The Mission of a Christian

August 26, 2019 by user0

The Great Commission received from Christ by the Apostles and passed to us as their heirs calls us to work. This tends to be a bit of sticking point denominationally. Work is essential to our salvation. We are the workers in the vineyard and we are the laborers who carry on the mission of Christ in the world… baptizing in the name of the Father, Son, and Holy Spirit. The mission is Christ’s… ours the work. Does our work buy our salvation? No. Our work orients our lives to the Will of God and calls others to the saving work of our Lord.

In the sacrifice of Christ on the Cross, our Lord opened the Gates of Heaven to all created in the Image and Likeness of God. Our work is to lead our brothers and sisters home. We do this through Baptism which is our rebirth (“born again”) into the family life of God (1 John 3:1). In Baptism, we take on His Name; Father, Son, and Holy Spirit… just like we took on the name of our earthly families when born into them. We are not just forgiven sinners who are spared the final judgement of God (although we are that), we are sons and daughters sharing in the Life of God Himself. Our reward isn’t a day’s wage for a day’s work, it is a royal inheritance in the Holy Family of Heaven.

The challenge for all of us is to remember that the mission is Christ’s and we are just laborers. When we find a convert, we rejoice. However, do we take credit for their conversion? Is it our doing or the Spirit Who works through us? Our work is sharing the truth of the Gospel… the planting of a seed… loving the sinner while hating sin. The work of the Spirit germinates this seed and brings new growth. Ours is the planting, the Spirit’s is the harvest. We work in the life-giving hope of Love, the animator of all good graces. True love is freely given.

Taking credit for the work of the Spirit can turn our hearts inward in selfishness and pride. We can begin to see ourselves as essential to the mission… and worth every penny. We demand our wages in order to show mercy. We expect alms to offer prayer. We want to be noticed for our sacrifices. We become a pitiful wretch no longer serving the Will of God but rather our own selfish desires.

When it becomes all about us, it stops being all about Christ. Woe be unto us if we make converts in our own image of selfishness. Our suffering is no longer an act of love but an exercise in bitterness… and we breed bitter disciples (Matt 23:15).

What is suffering? Suffering, when done for love, is love in action. What is love without self-giving… what is self-giving without self-denial… what is self-denial without sacrifice? By this definition, we come to know God (Who is Love) by taking up our crosses to follow Jesus… as admonished and demonstrated by Him (Luke 9:23). In selfishness, our focus is inward upon ourselves… on our own fears and desires. In love, we focus outward… first on the God Who loves us and second on our neighbor who is made in God’s image and likeness.

Therefore, being followers of Christ who are called to lives of suffering, we recognize the works called for through the Church. These works are not “earning” salvation, they are growing in knowledge of God and taking care of those loved by God. Taking the opposite approach is selfishness and failing to grow–and only dead things fail to grow. We are the Body of Christ on Earth through our union with His Bride, the Church. In this, we carry on His earthly mission to call all people to Himself. There is much work to be done and a just God Who will reward our efforts (Heb 6:10). What is lacking in the sacrifice of Christ on the Cross (Col 1:24)? Our own sacrifice (love) joined with His.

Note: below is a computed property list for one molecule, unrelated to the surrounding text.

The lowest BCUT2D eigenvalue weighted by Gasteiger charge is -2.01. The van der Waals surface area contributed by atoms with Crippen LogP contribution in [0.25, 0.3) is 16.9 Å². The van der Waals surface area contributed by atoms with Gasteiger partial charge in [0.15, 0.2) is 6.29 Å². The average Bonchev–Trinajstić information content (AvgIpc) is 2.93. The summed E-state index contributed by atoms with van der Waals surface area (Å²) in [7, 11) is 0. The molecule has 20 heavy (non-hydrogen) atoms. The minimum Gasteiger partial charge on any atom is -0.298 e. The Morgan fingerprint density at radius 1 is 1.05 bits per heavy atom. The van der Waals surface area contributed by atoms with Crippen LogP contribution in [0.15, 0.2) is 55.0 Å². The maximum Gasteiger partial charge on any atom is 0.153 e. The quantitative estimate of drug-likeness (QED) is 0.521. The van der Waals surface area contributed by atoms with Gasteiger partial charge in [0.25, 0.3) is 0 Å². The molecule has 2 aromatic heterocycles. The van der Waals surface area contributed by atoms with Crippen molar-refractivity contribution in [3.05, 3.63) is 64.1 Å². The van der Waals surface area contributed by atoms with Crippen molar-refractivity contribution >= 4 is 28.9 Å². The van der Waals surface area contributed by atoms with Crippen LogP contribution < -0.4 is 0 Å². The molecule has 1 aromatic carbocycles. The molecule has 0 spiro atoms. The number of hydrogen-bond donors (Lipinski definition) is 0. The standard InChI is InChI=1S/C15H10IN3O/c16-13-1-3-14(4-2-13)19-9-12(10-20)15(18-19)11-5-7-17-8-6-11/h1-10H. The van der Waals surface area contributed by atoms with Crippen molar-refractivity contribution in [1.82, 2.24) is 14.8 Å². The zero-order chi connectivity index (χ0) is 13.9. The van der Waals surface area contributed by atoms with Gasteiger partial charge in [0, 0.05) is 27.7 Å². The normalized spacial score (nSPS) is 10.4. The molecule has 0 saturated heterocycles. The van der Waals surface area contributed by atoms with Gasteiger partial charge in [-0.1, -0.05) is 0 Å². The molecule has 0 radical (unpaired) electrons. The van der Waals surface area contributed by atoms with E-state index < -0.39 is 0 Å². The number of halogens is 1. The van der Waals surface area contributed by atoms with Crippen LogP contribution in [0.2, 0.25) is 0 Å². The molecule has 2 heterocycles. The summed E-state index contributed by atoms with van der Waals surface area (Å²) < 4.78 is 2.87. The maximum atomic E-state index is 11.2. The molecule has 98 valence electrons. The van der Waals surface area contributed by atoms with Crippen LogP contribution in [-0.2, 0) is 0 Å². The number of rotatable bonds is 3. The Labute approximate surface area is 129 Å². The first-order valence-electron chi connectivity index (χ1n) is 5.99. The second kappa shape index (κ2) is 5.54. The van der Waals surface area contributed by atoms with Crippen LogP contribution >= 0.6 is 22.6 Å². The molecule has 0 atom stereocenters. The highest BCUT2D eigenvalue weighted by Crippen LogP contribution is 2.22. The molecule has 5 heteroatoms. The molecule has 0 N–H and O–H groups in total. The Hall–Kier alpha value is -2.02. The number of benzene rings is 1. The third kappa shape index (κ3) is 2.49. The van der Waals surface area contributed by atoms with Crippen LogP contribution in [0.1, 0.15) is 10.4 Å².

Christ’s sacrifice is once and for all but, sadly, not all will come to Him. Many are being lost around us every day for a lack of faith. Just as the prodigal son squandered his inheritance, so too can we squander the grace of God to our own ruin. God stands ready to receive us when we return… but failing to return can cost us our eternal reward. We are not simply sinners forgiven or the fallen raised up… we are sons and daughters of God by the New Covenant through Baptism in His Name. As sons and daughters we will be judged more harshly for failing to use His Grace for the accomplishment of His Will than will the poor man who never knew. Baptism is an oath (sacramentum) we take with both blessing and curse (as laid before our forebears through Moses–Deut 30:19). Blessing in obedience… curse in repudiation.

Many, who are not part of our faith tradition, say that works have no place in our salvation. Their usual source is the clear language of the Book of Romans. However, that is a misreading. Throughout Romans, St Paul is talking about the Works of the Law and their inability to save (Rom 3:27-29). They were given for our knowledge of sin and our reproof. Clearly, the Works of the Law were not sufficient for our salvation because we still need Christ on the Cross (Gal 2:16). The work we do is the Will of God for the salvation of souls through Works of Mercy (Matt 25:31-46).

Our salvation is there for us to receive by the once for all sacrifice of Christ… but we must follow where He leads (the Cross–sacrifice) and do as He commanded to truly be one of His (1 John 5:2-4). Those are the works of a Christian and they are part of our salvation. 

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